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Increased surveillance and and intelligence gathering are tactics the GRPD is using to “win over the community”

July 19, 2018

The Grand Rapids Police Department has been reeling for over a year now, because of public outrage over numerous incidents where cops pulled guns on black youth. These incidents have highlighted how local police departments deal with public resistance to their treatment of communities of color.

In addition to the numerous incidents of GRPD violence against black youth, there was also the report that came out last year about how the GRPD engages in racial profiling of black and latino/latinx motorists. All of this has resulted in the black and immigrant communities protesting the policies and practices of the GRPD, especially at City Commission meetings and community forums.

On the defensive, the GRPD has been working hard to: 1) find ways to ease community concerns about their actual role (protecting power and maintaining business as usual), and 2) engage in a variety of tactics to convince the public that the police department really does care about the community.

In recent weeks, the GRPD has been hosting programs and begun a series of tactics to try to win public confidence and to get the public to assist the police in monitoring behavior, primarily in communities of color.

In late June, the GRPD began hosting a series of forums, that were organized by a paid contractor to attempt to build trust between the community and the GRPD. Policing at the Speed of Trust is what these forums have been called, where participants have a 1 on 1 session with a member of the GRPD, “where attention is directed toward objectives instead of suspicion about others’ intentions, according to a City of Grand Rapids announcement. 

The entity that the City of Grand Rapids contracted with to conducted these Speed of Trust sessions with the GRPD is Franklin Covey, a corporation that works in 150 countries around the world and with most of the companies listed in Fortune 500. Franklin Covey also works with local municipalities, specifically with Government/Law Enforcement

There is no mention on the City of Grand Rapids announcement about how much they spent to contract with Franklin Covey and the decision to host forums that has people pair up with cops is brilliant, since it gets people to think about cops as individuals instead of as a structure that uses force to control people.

Another recent initiative from the GRPD is their Gun Violence Door Hanger Initiative. This project is designed to have police officers hang information in English and Spanish, information that lets people know how to contact the police or Silent Observer. The door hangers have been used in neighborhoods where recent gun violence has occurred, with the hope that residents will assist the GRPD in sharing information about potential suspects. The Director of Silent Observer stated, “These door hangers remind residents that in order to help police stop, solves and prevent crime, they need to share what they know with police or Silent Observer and can do so in the privacy of their own home.” Such programs are a form of what police historian Kristian Williams calls counter-insurgency.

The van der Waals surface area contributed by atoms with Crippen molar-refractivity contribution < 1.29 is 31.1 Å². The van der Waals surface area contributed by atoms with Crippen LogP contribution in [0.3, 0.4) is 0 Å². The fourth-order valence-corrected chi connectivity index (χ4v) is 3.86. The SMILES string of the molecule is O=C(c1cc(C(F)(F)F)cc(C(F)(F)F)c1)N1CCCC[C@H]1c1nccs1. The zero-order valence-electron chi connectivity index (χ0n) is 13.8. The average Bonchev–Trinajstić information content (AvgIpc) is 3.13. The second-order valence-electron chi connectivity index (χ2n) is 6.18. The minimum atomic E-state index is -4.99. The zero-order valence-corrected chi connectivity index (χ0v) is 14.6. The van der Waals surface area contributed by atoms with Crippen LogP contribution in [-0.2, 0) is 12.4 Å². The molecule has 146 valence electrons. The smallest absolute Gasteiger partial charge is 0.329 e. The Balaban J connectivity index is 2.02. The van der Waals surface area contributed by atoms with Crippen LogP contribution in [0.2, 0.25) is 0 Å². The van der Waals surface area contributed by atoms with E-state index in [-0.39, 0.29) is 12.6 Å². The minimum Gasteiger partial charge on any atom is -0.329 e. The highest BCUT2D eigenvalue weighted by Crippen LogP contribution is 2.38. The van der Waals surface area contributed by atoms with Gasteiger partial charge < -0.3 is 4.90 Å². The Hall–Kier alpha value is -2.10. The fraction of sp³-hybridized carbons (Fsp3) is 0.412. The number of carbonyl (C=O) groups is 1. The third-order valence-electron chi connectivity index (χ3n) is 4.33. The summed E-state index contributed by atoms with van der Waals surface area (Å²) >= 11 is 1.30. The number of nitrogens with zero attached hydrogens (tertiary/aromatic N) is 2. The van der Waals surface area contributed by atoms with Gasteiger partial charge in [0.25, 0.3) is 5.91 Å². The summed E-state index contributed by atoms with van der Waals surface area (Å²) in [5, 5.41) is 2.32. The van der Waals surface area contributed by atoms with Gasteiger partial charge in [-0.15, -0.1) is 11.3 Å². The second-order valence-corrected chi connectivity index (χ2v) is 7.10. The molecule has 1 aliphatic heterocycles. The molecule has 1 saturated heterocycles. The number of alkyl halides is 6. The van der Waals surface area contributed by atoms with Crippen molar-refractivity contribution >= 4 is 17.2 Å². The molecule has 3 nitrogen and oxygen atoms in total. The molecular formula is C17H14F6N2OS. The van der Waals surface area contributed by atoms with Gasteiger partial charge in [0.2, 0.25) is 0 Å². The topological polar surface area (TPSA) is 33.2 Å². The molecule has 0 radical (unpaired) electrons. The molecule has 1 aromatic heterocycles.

Pacification is best thought of as a massively enhanced version of the community policing technique that emerged in the 1970s. Community policing is centered on a broad concept of problem solving by law enforcement officers working in an area that is well-defined and limited in scale, with sensitivity to geographic, ethnic, and other boundaries. Patrol officers form a bond of trust with local residents, who get to know them as more than a uniform. The police work with local groups, businesses, churches, and the like to address the concerns and problems of the neighborhood. Pacification is simply an expansion of this concept to include greater development and security assistance.”

Having the public channel information to the police is a form of counterinsurgency that helps the police target communities that are heavily policed and to gather information about dissidents or potential dissidents that question the legitimacy of community policing.

One addition program that the GRPD is promoting is the Voluntary Camera Registration Program. This program, “allows residents and business owners to let the police department know that they have a camera on their property. These camera locations will be added to a database only accessible to law enforcement. Having a database with known locations of surveillance cameras will make it quicker for law enforcement to obtain video footage that may help to solve a crime.” In other words, the GRPD wants to increase their ability to monitor the public without their knowledge of this type of surveillance.

Of course, all of this costs money, but nowhere on the City’s website can we easily find out how much the taxpayers are spending to implement such programs.

If the City of Grand Rapids really want to build trust between the GRPD and the community, then the GRPD needs to stop using a disproportionate amount of violence in the black and immigrant communities, stop using intimidation tactics, harassment and the increased levels of surveillance of people who are speaking out against police abuse. I for one don’t think that is what the City of Grand Rapids will do, since the GRPD’s function is to spend the bulk of their efforts and resources to police the black and immigrant neighborhoods and to protect the system of power and privilege that exists in this city.

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